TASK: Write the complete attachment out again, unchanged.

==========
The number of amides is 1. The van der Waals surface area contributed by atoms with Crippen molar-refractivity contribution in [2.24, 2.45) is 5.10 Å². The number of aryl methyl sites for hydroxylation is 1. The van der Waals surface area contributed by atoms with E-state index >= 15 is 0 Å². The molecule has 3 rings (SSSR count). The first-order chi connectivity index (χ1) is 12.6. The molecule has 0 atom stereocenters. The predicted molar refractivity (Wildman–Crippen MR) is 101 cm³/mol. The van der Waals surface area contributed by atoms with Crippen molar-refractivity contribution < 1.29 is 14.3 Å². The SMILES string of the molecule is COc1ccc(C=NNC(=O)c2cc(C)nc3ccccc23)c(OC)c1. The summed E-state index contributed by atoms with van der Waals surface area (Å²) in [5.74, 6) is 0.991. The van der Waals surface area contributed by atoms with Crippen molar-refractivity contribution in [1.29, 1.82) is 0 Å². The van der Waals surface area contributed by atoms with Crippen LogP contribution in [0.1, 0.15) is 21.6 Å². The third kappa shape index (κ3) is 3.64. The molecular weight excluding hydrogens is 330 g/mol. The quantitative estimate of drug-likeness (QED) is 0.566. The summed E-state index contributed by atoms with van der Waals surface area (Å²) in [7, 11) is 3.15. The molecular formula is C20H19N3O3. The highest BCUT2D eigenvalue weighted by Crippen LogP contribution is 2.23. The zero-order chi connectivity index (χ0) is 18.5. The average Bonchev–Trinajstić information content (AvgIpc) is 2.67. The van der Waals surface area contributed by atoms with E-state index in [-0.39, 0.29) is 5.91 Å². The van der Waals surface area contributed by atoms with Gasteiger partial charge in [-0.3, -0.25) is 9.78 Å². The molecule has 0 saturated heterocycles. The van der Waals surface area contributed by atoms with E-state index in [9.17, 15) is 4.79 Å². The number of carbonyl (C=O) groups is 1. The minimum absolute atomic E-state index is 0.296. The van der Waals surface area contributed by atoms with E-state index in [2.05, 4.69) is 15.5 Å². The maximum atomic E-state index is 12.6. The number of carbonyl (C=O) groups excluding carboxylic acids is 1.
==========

The number of amides is 1. The van der Waals surface area contributed by atoms with Crippen molar-refractivity contribution in [2.24, 2.45) is 5.10 Å². The number of aryl methyl sites for hydroxylation is 1. The van der Waals surface area contributed by atoms with E-state index >= 15 is 0 Å². The molecule has 3 rings (SSSR count). The first-order chi connectivity index (χ1) is 12.6. The molecule has 0 atom stereocenters. The predicted molar refractivity (Wildman–Crippen MR) is 101 cm³/mol. The van der Waals surface area contributed by atoms with Crippen molar-refractivity contribution < 1.29 is 14.3 Å². The SMILES string of the molecule is COc1ccc(C=NNC(=O)c2cc(C)nc3ccccc23)c(OC)c1. The summed E-state index contributed by atoms with van der Waals surface area (Å²) in [5.74, 6) is 0.991. The van der Waals surface area contributed by atoms with Crippen molar-refractivity contribution in [1.29, 1.82) is 0 Å². The van der Waals surface area contributed by atoms with Crippen LogP contribution in [0.1, 0.15) is 21.6 Å². The third kappa shape index (κ3) is 3.64. The molecular weight excluding hydrogens is 330 g/mol. The quantitative estimate of drug-likeness (QED) is 0.566. The summed E-state index contributed by atoms with van der Waals surface area (Å²) in [7, 11) is 3.15. The molecular formula is C20H19N3O3. The highest BCUT2D eigenvalue weighted by Crippen LogP contribution is 2.23. The zero-order chi connectivity index (χ0) is 18.5. The average Bonchev–Trinajstić information content (AvgIpc) is 2.67. The van der Waals surface area contributed by atoms with E-state index in [-0.39, 0.29) is 5.91 Å². The van der Waals surface area contributed by atoms with Gasteiger partial charge in [-0.3, -0.25) is 9.78 Å². The molecule has 0 saturated heterocycles. The van der Waals surface area contributed by atoms with E-state index in [9.17, 15) is 4.79 Å². The number of carbonyl (C=O) groups is 1. The minimum absolute atomic E-state index is 0.296. The van der Waals surface area contributed by atoms with E-state index in [2.05, 4.69) is 15.5 Å². The maximum atomic E-state index is 12.6. The number of carbonyl (C=O) groups excluding carboxylic acids is 1.